I posted this over on ImprezaWRXSTI:
Some information on sound and vibration that some of you might be able to use.
I've noticed that a lot of folks who apply, or paid to have applied, a Dynamat type product are getting a bad deal. They either just don't know how noise attenuation works or they are maximizing profits.
Here's a semi-technical explanation, from a Master's level Mechanical Engineer, on the proper way to install the stuff.
There are two ways to attenuate noise in a car.
1. Sound wave AbsorbsionAbsorbsion
2. Resonance reduction
This is when you have a fiber batt that actually traps and prevents sound waves from propogating. The thicker the batt the lower the frequency that will be absorbed. Thin batts absorb high frequencies. (The thickness of the batt absorbes up to the freqency that is 1/2 the wavelength of the batt thickness) The denser the batt, (normaly ~5 times as dense as fiberglass insulation) the more of the frequencies that are to be affected are absorbed. So dense, thick batts will absorb the most sound.
Body cavities or deap space will collect and potentially amplify the noise, much like a wind instrument or guitar. This is where this stuff works best.
This is what Dynamat and its clones are trying to do. Every panel in the car will have a natural frequency that it will vibrate at then excited; Doors, firewalls, pillars, roofs, etc.
simply: Frequency = SQRT [ Stiffness / Mass ]
Dynamat essentially adds mass to the panels to alter the vibration charateristics of the panel. They also break up the standing vibration waves in the panels. (denser the better)
It doesn't really add stiffness, unless you make a structure and glue or bond it to the panel to increase the cross sectional area.
This is the main acoustic differnce between the tinny sounding doors of a stock subaru and the bank vault doors of a lexus.
What does this mean?
You don't need to plaster the entire
inside of the car with dynamat. Simply put 1-2" strips of the stuff over about 20-30% of the surface of the panels, in a chevron, or checkerboard pattern. This will get you 95% of the sound improvement of a full application without all that wasted mass or expense. (Dynamatt is EXPENSIVE!)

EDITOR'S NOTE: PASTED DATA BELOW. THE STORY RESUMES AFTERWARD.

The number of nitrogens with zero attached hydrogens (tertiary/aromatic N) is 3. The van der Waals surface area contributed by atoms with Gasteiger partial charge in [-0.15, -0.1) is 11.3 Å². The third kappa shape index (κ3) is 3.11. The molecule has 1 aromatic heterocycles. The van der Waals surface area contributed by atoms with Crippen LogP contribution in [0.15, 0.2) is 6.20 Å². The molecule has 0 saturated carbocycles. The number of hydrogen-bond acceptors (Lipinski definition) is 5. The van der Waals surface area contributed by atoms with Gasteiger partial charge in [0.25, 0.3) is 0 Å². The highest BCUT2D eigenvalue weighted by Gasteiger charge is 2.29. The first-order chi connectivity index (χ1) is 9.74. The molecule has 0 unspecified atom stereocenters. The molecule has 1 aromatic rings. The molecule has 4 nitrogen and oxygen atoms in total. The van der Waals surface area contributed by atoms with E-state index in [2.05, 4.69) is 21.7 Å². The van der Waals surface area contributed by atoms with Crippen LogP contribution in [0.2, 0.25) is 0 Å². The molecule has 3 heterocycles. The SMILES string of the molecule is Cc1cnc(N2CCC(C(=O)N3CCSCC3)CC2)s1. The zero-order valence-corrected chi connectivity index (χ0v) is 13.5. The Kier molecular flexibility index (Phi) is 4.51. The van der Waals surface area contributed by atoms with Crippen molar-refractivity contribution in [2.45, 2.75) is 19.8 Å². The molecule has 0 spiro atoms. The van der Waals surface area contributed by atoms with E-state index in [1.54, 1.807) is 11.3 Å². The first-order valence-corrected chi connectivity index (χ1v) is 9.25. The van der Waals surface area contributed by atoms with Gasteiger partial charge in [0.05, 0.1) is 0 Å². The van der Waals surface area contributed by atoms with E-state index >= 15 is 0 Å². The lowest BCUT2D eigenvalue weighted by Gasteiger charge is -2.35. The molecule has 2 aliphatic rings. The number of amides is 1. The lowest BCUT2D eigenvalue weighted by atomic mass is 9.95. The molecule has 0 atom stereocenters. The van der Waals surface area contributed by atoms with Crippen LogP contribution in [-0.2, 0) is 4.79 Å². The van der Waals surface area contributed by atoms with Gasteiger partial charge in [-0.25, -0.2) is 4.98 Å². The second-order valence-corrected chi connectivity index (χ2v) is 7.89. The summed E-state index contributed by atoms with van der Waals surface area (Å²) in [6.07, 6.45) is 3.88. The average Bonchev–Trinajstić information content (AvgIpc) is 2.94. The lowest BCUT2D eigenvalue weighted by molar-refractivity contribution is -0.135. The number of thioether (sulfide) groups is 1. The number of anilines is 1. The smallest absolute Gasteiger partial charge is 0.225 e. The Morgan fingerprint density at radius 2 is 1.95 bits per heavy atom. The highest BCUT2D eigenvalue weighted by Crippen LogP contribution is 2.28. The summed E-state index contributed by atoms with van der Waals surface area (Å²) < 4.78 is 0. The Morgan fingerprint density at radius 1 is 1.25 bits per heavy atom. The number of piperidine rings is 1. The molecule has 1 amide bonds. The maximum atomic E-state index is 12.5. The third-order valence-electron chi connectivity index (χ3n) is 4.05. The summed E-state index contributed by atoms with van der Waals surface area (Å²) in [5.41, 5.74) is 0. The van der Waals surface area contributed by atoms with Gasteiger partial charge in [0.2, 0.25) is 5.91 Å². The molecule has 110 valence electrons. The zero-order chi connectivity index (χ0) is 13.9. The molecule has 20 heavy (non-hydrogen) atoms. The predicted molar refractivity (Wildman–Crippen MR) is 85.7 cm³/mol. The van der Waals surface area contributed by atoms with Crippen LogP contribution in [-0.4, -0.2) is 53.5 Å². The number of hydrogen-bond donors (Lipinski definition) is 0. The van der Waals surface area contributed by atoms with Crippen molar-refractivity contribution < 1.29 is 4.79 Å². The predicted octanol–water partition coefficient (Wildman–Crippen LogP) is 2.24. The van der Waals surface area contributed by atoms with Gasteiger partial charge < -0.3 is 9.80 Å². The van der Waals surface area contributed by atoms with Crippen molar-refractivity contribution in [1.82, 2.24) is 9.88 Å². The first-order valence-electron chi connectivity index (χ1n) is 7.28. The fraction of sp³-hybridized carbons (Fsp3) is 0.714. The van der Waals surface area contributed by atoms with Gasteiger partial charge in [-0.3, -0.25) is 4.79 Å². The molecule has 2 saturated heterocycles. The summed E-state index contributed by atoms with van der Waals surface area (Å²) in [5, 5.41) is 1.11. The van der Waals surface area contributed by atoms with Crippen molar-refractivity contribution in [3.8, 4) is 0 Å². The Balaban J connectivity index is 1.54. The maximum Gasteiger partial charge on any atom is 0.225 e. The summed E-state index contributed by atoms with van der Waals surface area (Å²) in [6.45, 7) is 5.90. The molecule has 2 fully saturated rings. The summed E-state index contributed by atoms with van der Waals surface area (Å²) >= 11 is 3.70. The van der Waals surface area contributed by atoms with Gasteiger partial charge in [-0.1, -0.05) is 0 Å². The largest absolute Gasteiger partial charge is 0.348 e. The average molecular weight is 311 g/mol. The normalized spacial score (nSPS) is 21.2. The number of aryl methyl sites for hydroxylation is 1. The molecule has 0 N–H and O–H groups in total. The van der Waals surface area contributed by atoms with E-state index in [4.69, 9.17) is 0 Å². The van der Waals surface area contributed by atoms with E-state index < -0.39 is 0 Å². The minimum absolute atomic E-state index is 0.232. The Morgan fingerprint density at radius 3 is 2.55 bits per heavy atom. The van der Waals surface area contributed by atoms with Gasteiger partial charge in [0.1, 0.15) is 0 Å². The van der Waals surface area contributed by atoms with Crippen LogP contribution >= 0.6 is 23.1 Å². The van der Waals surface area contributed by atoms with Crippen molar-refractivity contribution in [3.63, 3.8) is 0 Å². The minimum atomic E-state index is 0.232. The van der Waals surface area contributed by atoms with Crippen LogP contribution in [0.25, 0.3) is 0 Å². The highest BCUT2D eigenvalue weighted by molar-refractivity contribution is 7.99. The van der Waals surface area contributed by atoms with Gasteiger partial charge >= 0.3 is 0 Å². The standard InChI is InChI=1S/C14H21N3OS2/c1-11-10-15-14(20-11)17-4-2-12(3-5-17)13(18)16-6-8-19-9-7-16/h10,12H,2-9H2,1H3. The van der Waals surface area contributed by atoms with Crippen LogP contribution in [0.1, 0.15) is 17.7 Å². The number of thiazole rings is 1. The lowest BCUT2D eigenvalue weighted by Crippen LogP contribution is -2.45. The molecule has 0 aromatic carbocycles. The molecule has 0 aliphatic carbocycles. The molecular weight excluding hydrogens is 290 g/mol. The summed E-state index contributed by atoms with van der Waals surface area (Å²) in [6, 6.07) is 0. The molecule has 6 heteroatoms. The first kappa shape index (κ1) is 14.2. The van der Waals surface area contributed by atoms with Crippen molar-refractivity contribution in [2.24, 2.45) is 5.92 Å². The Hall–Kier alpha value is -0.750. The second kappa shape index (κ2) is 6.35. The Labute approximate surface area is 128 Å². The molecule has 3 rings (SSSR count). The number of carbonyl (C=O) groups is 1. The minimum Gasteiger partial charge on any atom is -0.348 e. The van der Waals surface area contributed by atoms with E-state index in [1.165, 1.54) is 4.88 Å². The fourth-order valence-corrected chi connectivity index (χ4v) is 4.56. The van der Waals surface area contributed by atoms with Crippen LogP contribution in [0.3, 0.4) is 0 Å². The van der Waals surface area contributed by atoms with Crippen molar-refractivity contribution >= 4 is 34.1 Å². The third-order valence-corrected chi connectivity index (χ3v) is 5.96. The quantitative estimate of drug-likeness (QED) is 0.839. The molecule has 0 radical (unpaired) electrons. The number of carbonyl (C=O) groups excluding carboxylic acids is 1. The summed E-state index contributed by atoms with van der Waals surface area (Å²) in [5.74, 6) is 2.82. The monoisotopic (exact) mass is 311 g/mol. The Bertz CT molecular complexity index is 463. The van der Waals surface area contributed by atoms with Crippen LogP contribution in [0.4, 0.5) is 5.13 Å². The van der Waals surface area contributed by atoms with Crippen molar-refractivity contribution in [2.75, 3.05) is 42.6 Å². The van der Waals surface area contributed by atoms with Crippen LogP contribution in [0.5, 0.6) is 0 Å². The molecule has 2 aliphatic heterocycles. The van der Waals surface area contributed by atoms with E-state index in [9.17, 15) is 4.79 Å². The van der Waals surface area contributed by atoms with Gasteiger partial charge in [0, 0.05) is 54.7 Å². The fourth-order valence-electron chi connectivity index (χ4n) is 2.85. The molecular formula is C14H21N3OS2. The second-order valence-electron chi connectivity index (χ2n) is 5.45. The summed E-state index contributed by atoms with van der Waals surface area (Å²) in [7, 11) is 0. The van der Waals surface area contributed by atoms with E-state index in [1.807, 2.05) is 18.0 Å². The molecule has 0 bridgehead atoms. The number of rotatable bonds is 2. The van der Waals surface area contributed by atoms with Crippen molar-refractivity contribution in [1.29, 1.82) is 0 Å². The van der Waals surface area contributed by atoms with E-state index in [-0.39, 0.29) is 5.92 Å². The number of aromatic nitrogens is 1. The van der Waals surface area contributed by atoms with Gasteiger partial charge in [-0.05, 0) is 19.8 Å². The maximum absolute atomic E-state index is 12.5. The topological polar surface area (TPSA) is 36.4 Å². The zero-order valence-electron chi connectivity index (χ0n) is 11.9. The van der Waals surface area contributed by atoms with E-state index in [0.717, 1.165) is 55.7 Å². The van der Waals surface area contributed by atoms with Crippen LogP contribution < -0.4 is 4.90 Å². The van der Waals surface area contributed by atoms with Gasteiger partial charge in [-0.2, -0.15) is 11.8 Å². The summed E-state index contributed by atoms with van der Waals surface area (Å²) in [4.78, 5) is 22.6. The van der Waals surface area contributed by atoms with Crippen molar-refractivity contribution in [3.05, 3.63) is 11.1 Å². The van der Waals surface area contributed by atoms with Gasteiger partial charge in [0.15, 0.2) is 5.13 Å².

In the body cavities (firewall, behind the cosmetic peices in the trunk and package shelf, etc.) is where you want to put the batt. This will prevent a megaphone effect.
You can also get a drum effect, where a closed cavity (trunk) will make a panel (seat back) vibrate. Applying either one will work there, although Dynamatt is normally easier. The batt will also stuff between a hard structure and a cosmetic panel to keep the panel from humming (like the rear parcel shelf)
All strips should be about 1-2" wide, AT MOST
So, for the most cost effective solution I would:
1. Chevron the interior wall of the door skin with about a 20-30% surface area application.2. Put a few strip on the interior door structure around the speakers.
3. A few 1-1.5" strips of the stuff on the rear shock mounts from floor to top in sort of a spiral pattern.
4. A few strips on the underside (or topside if you remove the cosmetic shelf) of the package shelf.
5. A few diagonal strips on the rear seat back and the structure around the shock towers.
6. A few strips in the trunk bottom and side walls, but not too much.
Probably 20-30 square feet AT MOST for all of this. (it goes fast) Which will add like 6 pounds to the car.
This should get you 90% of the benefit of a full application with minimal cost and added weight.
If you are brave you can take out the headliner and the dash to get to the firewall. An X or >> pattern in the roof would be enough. Adding two, 1", strips in an X or // pattern under the carpet in each footwell won't hurt either.
If you think you can quiet it down more, you can always add more later. But there is no sense in plastering the whole car with $200 of dynamatt if $50 will get you 95% of the benefit.
These guys have the products I'm talking about, but I have no affiliation with them, nor have I purchased from them.
Sorry, I don't have pics, but I've done this on 3 cars so far with outstanding results.